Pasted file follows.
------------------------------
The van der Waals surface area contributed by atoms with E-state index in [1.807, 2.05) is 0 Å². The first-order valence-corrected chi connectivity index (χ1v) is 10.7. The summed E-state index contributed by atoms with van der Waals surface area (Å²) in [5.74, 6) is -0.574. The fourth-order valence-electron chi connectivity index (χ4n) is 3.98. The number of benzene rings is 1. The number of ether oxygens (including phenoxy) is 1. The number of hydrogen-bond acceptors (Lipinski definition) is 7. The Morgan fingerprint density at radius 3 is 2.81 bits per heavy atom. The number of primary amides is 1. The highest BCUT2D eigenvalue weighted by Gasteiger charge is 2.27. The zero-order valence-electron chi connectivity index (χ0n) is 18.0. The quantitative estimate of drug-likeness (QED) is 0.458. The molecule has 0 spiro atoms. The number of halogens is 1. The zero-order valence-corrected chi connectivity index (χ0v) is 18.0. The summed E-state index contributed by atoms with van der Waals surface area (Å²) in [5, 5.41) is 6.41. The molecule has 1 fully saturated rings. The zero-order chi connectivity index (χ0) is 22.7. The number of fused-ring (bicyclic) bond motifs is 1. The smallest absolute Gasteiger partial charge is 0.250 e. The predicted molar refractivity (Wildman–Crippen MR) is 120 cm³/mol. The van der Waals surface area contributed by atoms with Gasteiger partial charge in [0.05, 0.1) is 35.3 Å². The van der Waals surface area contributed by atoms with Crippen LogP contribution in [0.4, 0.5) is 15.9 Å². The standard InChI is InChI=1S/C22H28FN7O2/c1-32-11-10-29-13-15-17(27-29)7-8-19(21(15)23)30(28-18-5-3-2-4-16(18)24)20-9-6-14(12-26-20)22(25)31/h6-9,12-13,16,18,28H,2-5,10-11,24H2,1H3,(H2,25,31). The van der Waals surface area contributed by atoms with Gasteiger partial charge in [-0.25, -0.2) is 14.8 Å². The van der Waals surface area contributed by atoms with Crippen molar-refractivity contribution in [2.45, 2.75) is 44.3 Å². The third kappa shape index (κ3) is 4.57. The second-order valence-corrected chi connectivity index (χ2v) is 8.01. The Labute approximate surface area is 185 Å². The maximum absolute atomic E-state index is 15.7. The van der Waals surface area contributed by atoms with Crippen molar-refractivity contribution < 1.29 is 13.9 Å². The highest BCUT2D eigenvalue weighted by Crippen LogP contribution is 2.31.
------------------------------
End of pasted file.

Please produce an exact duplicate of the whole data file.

The van der Waals surface area contributed by atoms with E-state index in [1.807, 2.05) is 0 Å². The first-order valence-corrected chi connectivity index (χ1v) is 10.7. The summed E-state index contributed by atoms with van der Waals surface area (Å²) in [5.74, 6) is -0.574. The fourth-order valence-electron chi connectivity index (χ4n) is 3.98. The number of benzene rings is 1. The number of ether oxygens (including phenoxy) is 1. The number of hydrogen-bond acceptors (Lipinski definition) is 7. The Morgan fingerprint density at radius 3 is 2.81 bits per heavy atom. The number of primary amides is 1. The highest BCUT2D eigenvalue weighted by Gasteiger charge is 2.27. The zero-order valence-electron chi connectivity index (χ0n) is 18.0. The quantitative estimate of drug-likeness (QED) is 0.458. The molecule has 0 spiro atoms. The number of halogens is 1. The zero-order valence-corrected chi connectivity index (χ0v) is 18.0. The summed E-state index contributed by atoms with van der Waals surface area (Å²) in [5, 5.41) is 6.41. The molecule has 1 fully saturated rings. The zero-order chi connectivity index (χ0) is 22.7. The number of fused-ring (bicyclic) bond motifs is 1. The smallest absolute Gasteiger partial charge is 0.250 e. The predicted molar refractivity (Wildman–Crippen MR) is 120 cm³/mol. The van der Waals surface area contributed by atoms with Gasteiger partial charge in [0.05, 0.1) is 35.3 Å². The van der Waals surface area contributed by atoms with Crippen LogP contribution in [0.4, 0.5) is 15.9 Å². The standard InChI is InChI=1S/C22H28FN7O2/c1-32-11-10-29-13-15-17(27-29)7-8-19(21(15)23)30(28-18-5-3-2-4-16(18)24)20-9-6-14(12-26-20)22(25)31/h6-9,12-13,16,18,28H,2-5,10-11,24H2,1H3,(H2,25,31). The van der Waals surface area contributed by atoms with Gasteiger partial charge in [-0.25, -0.2) is 14.8 Å². The van der Waals surface area contributed by atoms with Crippen molar-refractivity contribution in [2.45, 2.75) is 44.3 Å². The third kappa shape index (κ3) is 4.57. The second-order valence-corrected chi connectivity index (χ2v) is 8.01. The Labute approximate surface area is 185 Å². The maximum absolute atomic E-state index is 15.7. The van der Waals surface area contributed by atoms with Crippen molar-refractivity contribution < 1.29 is 13.9 Å². The highest BCUT2D eigenvalue weighted by Crippen LogP contribution is 2.31.